Specializing in principle reports and distributed medical software, Kathleen A. Hodge became interested in automation due to her love for mathematics. Since 2012, she has been a reporting analyst for Compulink Health Solutions, previously serving the company as an electronic data interchange supervisor from 2008 to 2012. The company provides specialty-specific medical software that incorporates what clients need to run their practices smoothly. Prior to this role, Ms. Hodge began her career as the executive director of the Feminist Women’s Health Center of Orange County in 1981, remaining in this role for two years before becoming a network administrator for Pacific West from 1986 to 1993. She then worked as a programmer and support technician for Santiago in Newport Beach, California, from 1995 to 2001 and a report programmer in the medical legal services section of Pepper Medical Management for four years.
Prior to the start of her professional career, Ms. Hodge pursued a formal education as a student at the University of Utah. Throughout her career, she has had a great deal of experience optimizing complex analysis of medical data, setting her apart from others in the field. Ms. Hodge was learning new methods of analysis involving machine learning and different types of products. There was always something new to learn. She wants to encourage people, especially women, to go into the field of computer programming because it was once a field short of labor.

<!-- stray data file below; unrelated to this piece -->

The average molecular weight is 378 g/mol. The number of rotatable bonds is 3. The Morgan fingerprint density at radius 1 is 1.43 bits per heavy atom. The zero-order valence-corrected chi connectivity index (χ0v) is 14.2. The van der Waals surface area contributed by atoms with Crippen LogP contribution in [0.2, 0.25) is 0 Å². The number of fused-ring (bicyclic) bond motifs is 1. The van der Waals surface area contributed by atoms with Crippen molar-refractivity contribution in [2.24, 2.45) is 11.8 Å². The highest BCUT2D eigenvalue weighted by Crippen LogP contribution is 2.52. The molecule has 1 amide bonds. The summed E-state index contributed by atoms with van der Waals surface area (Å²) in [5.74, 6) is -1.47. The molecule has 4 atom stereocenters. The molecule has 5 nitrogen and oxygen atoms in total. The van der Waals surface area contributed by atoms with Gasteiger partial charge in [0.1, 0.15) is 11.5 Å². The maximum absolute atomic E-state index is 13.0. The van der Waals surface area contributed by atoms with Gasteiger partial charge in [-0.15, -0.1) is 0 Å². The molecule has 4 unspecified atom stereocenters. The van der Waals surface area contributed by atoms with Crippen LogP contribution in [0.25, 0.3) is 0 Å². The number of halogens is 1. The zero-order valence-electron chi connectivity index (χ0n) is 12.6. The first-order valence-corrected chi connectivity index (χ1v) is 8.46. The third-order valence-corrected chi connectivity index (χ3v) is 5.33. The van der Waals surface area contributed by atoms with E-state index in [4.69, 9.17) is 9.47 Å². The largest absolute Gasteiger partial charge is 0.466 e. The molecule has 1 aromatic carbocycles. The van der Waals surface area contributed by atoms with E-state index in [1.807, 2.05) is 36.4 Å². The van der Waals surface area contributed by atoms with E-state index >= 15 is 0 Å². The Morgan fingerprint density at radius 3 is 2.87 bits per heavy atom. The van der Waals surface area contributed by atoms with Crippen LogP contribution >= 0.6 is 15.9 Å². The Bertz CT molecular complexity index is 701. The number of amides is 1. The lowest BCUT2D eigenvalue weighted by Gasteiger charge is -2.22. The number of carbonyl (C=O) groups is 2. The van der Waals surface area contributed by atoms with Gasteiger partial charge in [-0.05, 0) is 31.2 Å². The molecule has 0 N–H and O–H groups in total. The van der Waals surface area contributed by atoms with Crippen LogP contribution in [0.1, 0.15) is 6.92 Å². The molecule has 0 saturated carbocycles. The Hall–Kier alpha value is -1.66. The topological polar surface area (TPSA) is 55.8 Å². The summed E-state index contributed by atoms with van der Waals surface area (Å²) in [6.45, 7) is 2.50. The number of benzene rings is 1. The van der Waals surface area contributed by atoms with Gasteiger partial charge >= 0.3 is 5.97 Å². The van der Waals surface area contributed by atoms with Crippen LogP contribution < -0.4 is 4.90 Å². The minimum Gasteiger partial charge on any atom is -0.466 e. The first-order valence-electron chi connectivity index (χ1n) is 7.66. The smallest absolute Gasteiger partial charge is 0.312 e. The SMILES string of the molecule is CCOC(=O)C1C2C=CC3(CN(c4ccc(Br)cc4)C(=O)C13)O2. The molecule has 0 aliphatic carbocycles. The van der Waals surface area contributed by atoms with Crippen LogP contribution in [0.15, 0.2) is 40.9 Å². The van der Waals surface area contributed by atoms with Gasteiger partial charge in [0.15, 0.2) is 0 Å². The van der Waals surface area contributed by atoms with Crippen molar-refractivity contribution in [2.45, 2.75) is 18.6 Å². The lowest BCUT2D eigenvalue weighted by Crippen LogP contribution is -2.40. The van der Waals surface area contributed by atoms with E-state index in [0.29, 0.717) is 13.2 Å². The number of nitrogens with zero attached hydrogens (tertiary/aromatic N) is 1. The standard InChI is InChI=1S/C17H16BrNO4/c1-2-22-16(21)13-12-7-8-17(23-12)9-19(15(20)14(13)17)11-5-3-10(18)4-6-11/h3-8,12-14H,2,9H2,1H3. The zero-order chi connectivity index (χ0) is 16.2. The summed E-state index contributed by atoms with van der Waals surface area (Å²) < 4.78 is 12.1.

Outside of her primary trade, Ms. Hodge was one of the original feminists involved in the women’s health movement. She received executive training from the Harvard University mobile executive training program. These efforts resulted in her co-authoring one book, “New View of a Woman’s Body,” which was published in 1978. The women’s health movement remained pertinent and even more so today. Involved in her local community, Ms. Hodge was active with the Union of Lesbians and Gay Men of Los Angeles in 1978 and was the incorporating secretary for Area Family Planning of Orange County from 1980 to 1983. Later on, she served as a medical sentry within Orange County, California, in 1997 and worked with the Lighthouse Ministry.
Ms. Hodge enjoys making new technology easy for the medical officers to adapt, rather than it being a barrier for them to move forward. Making it easy for them gives her a competitive edge in technology. Today, she resides in California and her step-daughter, Bonnie, has five children and five grandchildren.